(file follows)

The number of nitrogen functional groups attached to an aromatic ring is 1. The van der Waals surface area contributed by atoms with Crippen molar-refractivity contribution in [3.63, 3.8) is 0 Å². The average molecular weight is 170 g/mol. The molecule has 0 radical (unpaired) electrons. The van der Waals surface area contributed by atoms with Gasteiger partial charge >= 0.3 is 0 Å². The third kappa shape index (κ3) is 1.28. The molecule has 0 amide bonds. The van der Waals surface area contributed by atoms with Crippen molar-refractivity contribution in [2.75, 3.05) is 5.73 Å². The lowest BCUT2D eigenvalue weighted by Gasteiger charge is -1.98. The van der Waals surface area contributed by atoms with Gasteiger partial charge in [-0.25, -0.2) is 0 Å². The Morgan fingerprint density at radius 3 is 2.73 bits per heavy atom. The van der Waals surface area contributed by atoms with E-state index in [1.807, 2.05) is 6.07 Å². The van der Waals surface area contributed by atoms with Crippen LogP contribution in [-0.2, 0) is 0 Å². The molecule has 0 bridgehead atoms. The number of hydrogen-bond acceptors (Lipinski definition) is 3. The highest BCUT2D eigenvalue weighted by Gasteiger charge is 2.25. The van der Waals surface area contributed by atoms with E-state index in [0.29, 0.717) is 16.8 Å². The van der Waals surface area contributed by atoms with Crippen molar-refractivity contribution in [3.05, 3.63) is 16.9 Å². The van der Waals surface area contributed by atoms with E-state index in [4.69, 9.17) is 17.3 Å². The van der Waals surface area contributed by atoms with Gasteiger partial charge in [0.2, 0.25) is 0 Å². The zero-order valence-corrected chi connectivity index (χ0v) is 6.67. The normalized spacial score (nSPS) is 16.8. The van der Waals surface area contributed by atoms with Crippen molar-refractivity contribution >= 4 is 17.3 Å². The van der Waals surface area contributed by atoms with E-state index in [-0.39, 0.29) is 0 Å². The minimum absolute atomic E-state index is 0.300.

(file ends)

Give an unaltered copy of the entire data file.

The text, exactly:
The number of nitrogen functional groups attached to an aromatic ring is 1. The van der Waals surface area contributed by atoms with Crippen molar-refractivity contribution in [3.63, 3.8) is 0 Å². The average molecular weight is 170 g/mol. The molecule has 0 radical (unpaired) electrons. The van der Waals surface area contributed by atoms with Gasteiger partial charge >= 0.3 is 0 Å². The third kappa shape index (κ3) is 1.28. The molecule has 0 amide bonds. The van der Waals surface area contributed by atoms with Crippen molar-refractivity contribution in [2.75, 3.05) is 5.73 Å². The lowest BCUT2D eigenvalue weighted by Gasteiger charge is -1.98. The van der Waals surface area contributed by atoms with Gasteiger partial charge in [-0.25, -0.2) is 0 Å². The Morgan fingerprint density at radius 3 is 2.73 bits per heavy atom. The van der Waals surface area contributed by atoms with E-state index in [1.807, 2.05) is 6.07 Å². The van der Waals surface area contributed by atoms with Crippen LogP contribution in [-0.2, 0) is 0 Å². The molecule has 0 bridgehead atoms. The number of hydrogen-bond acceptors (Lipinski definition) is 3. The highest BCUT2D eigenvalue weighted by Gasteiger charge is 2.25. The van der Waals surface area contributed by atoms with E-state index in [0.29, 0.717) is 16.8 Å². The van der Waals surface area contributed by atoms with Crippen molar-refractivity contribution in [3.05, 3.63) is 16.9 Å². The van der Waals surface area contributed by atoms with E-state index in [4.69, 9.17) is 17.3 Å². The van der Waals surface area contributed by atoms with Gasteiger partial charge in [0.2, 0.25) is 0 Å². The zero-order valence-corrected chi connectivity index (χ0v) is 6.67. The normalized spacial score (nSPS) is 16.8. The van der Waals surface area contributed by atoms with Crippen molar-refractivity contribution >= 4 is 17.3 Å². The van der Waals surface area contributed by atoms with E-state index in [-0.39, 0.29) is 0 Å². The minimum absolute atomic E-state index is 0.300.